endangered native language of Brighton residents will get a reprieve
from extinction when the first Creek language dictionary is printed
in book form early next year.
Tribal Council recently approved an agreement with University
Press of Florida to publish Este Semvnolvlke Enponakv, The Language
of the Seminole People: An Outline Grammar and Basic Dictionary
of the Florida Seminole Creek.
The project, founded by Brighton Cultural Programs director
Lorene Gopher, is nearly 20 years in the making.
"I went to a culture workshop in the early 1990s and realized
that our people were losing the language. We still had it, but there
was no way to maintain it," Gopher said. "If we don't do what we
can to preserve our language, then when it's gone, it will be totally
Gopher, Jenny Shore and world renowned linguist Julian Granberry
began a campaign to list, define and phonetically express
Creek words that for centuries had been passed orally. The language
is named for those whose ancestral bloodlines hail from lands near
watery passages in regions that became Georgia and Alabama.
Paul Backhouse, director of the Tribal Historic Preservation
Office and Ah-Tah-Thi-Ki Museum, said language is the "heartbeat
of the culture; the central thing that makes a culture. When it
disappears, so does the way of thinking the very pattern
According to a 2010 report from the United Nations Educational,
Scientific and Cultural Organization, only about 175 of the original
300 reported Native American languages still exist. Five of the
top 25 most endangered languages of the world are Native American.
Backhouse, who is serving as publication coordinator, said early
translations of Creek to English were problematic because they were
made by colonizing and missionary English who recorded what they
thought the Creeks were communicating. In the case of the Creek
dictionary, words were presented to language-fluent elders and then
fit to English.
Many new words, such as computer and astronaut,
had not yet evolved to 21st century Creek vocabulary, so they were
created by elders for succinct and final translation. New words
include czto soponakv for television, which literally
means metal to talk with, and estzketz for airplane,
which literally translates to something to fly with.
Lewis Gopher, tribalwide cultural events specialist and head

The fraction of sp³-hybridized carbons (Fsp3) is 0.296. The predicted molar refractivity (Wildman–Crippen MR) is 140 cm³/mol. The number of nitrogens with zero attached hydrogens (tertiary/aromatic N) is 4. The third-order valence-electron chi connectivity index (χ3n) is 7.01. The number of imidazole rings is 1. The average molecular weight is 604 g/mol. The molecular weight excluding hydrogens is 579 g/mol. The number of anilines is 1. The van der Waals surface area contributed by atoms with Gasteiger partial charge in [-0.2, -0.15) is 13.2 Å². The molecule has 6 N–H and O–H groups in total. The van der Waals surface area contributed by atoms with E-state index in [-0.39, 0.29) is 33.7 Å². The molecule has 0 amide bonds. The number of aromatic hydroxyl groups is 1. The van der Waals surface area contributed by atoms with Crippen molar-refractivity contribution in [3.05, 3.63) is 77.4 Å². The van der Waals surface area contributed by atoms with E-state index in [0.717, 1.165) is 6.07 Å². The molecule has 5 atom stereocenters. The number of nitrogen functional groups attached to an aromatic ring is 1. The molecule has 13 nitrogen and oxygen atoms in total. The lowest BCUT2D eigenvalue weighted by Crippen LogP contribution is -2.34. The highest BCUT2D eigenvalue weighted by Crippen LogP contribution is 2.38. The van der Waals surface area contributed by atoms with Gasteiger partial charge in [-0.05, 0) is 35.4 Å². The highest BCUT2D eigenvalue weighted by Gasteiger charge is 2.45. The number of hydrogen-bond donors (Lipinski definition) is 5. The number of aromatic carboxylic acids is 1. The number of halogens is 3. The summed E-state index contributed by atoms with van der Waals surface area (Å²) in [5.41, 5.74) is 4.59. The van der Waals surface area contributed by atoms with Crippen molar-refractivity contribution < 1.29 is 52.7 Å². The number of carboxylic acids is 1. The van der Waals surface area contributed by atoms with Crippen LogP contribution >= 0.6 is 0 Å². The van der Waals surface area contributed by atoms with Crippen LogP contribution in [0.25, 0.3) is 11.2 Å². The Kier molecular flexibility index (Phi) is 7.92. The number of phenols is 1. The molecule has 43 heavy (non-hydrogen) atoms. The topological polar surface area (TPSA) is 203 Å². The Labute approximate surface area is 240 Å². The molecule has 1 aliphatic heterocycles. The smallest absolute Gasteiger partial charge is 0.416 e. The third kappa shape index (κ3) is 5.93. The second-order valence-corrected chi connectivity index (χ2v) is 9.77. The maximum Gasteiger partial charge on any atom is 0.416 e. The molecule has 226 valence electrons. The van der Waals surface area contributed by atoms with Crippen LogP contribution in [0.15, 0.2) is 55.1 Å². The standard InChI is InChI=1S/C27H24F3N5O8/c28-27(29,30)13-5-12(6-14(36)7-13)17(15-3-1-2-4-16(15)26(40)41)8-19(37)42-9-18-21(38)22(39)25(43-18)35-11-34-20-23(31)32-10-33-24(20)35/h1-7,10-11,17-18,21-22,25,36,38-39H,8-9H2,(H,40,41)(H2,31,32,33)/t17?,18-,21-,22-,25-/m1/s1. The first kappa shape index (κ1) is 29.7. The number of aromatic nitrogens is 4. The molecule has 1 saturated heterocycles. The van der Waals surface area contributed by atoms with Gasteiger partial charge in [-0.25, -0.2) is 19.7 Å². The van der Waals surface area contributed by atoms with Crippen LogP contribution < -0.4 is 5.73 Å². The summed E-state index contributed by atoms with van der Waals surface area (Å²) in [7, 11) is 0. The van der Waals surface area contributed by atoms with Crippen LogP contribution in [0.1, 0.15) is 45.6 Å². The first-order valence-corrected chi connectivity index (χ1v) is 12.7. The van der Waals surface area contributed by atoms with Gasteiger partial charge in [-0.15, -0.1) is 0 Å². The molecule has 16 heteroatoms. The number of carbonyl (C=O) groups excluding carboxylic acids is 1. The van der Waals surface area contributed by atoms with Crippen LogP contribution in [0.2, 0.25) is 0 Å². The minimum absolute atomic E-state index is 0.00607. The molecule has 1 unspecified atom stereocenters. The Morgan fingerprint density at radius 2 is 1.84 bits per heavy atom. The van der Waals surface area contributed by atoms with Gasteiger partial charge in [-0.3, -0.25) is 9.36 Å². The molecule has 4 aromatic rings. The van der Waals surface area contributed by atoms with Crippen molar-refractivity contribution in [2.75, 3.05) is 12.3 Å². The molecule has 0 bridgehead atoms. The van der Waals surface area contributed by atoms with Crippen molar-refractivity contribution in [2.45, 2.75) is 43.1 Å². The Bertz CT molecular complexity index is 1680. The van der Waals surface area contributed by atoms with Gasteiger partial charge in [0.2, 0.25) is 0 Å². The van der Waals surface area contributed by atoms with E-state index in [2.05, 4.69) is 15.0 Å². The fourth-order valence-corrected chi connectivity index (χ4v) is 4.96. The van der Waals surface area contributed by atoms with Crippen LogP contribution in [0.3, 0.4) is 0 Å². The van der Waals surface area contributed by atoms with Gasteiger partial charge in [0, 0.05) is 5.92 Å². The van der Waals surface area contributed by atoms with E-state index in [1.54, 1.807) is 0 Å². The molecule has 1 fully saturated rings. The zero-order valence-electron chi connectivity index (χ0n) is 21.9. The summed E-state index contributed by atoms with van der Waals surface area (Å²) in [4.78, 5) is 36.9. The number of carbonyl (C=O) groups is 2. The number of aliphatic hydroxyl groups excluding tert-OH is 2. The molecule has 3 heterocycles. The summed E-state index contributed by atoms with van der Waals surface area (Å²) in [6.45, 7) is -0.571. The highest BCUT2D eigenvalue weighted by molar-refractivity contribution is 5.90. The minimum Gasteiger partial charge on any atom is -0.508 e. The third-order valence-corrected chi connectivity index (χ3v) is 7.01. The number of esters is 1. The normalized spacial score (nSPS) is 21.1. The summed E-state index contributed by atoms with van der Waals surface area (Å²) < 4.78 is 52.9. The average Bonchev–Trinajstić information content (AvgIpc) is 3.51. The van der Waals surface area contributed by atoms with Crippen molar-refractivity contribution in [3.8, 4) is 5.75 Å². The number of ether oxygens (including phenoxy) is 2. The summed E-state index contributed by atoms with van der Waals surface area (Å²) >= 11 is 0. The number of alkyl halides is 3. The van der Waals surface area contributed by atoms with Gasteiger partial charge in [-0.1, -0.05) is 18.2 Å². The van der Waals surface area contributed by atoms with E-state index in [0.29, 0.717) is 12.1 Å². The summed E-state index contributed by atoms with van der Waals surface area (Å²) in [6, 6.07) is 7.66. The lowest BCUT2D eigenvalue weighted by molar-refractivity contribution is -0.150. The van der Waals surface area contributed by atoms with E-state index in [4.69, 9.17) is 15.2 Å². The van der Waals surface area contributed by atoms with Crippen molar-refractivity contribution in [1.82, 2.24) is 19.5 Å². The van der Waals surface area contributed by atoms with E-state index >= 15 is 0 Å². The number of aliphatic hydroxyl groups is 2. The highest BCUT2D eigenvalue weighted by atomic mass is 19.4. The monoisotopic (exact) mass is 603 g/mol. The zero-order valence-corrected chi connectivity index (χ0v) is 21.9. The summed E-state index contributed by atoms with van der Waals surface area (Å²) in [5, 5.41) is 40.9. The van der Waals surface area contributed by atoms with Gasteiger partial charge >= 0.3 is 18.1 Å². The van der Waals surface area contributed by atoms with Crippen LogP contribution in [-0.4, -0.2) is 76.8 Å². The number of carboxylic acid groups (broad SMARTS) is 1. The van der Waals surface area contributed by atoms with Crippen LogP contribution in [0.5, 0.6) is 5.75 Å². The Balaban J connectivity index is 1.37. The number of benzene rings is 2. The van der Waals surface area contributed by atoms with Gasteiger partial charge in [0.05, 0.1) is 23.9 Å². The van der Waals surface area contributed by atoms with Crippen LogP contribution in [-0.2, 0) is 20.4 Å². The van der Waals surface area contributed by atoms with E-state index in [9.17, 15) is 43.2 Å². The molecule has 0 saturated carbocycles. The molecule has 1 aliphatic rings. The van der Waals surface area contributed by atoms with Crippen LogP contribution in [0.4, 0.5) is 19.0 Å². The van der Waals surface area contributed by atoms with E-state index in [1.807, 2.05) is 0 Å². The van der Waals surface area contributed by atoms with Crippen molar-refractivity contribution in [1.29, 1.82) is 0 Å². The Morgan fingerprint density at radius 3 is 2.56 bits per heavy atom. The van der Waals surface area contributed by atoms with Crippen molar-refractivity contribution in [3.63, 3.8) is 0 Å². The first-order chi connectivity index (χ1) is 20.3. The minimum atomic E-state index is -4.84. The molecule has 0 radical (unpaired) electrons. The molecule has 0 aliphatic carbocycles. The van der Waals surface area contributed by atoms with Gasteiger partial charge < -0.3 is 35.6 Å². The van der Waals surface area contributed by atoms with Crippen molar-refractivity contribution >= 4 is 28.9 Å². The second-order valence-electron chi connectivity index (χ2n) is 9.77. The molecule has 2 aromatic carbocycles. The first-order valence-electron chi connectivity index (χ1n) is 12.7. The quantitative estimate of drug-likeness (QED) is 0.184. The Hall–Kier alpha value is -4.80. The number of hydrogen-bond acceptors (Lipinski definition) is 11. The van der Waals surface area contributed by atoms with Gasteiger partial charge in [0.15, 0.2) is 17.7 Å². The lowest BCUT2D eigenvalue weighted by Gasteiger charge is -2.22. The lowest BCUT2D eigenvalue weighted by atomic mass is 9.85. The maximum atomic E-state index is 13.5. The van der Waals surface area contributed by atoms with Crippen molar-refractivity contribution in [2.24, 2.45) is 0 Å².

of culture education at Brighton, said only about 20 elders speak
Creek fluently. But there is hope, he said, adding that the language
is part of Brightons Pemayetv Emahakv Charter School curriculum,
which makes the dictionary a vital classroom component.
Its entirely needed. On a personal basis alone,
I will be able to learn on my own and my kids will have a book in
school, said Lewis Gopher, the son of Lorene Gopher.
About 3,000 words are ready for the dictionary, which will list
words from Creek to English and from English to Creek.
Backhouse said the completed manuscript is to be delivered to
the publisher Sept. 1.
Royalties will be paid to the Tribe for use by the Tribe.
But the dictionary comes with some controversy, Lewis Gopher
said. Tradition holds that language is provided by the Creator,
the Breath Giver, and not meant to be written on paper or available
to the world. To do so could bring harm.
Now here we are, ready to be published and my mother is
sick and aware of the consequence. What a sacrifice she made to
preserve our identity that goes much deeper than modern buildings
or the Red Barn, Lewis Gopher said. The depth of her
work will go on to the next century.
MUSEUM MISSION & HISTORY
MISSION STATEMENT: To collect, preserve, protect and interpret Seminole
culture and history - inspiring an appreciation and understanding
of the Seminole people. MUSEUM HISTORY: "We have lost priceless
knowledge of our people because we failed to properly document and
store these documents. Therefore, I believe it is time to develop
a museum where we can do these things and share our culture with those
who wish to know a little about the Seminole." --James E. Billie,
Chairman, Seminole Tribe of Florida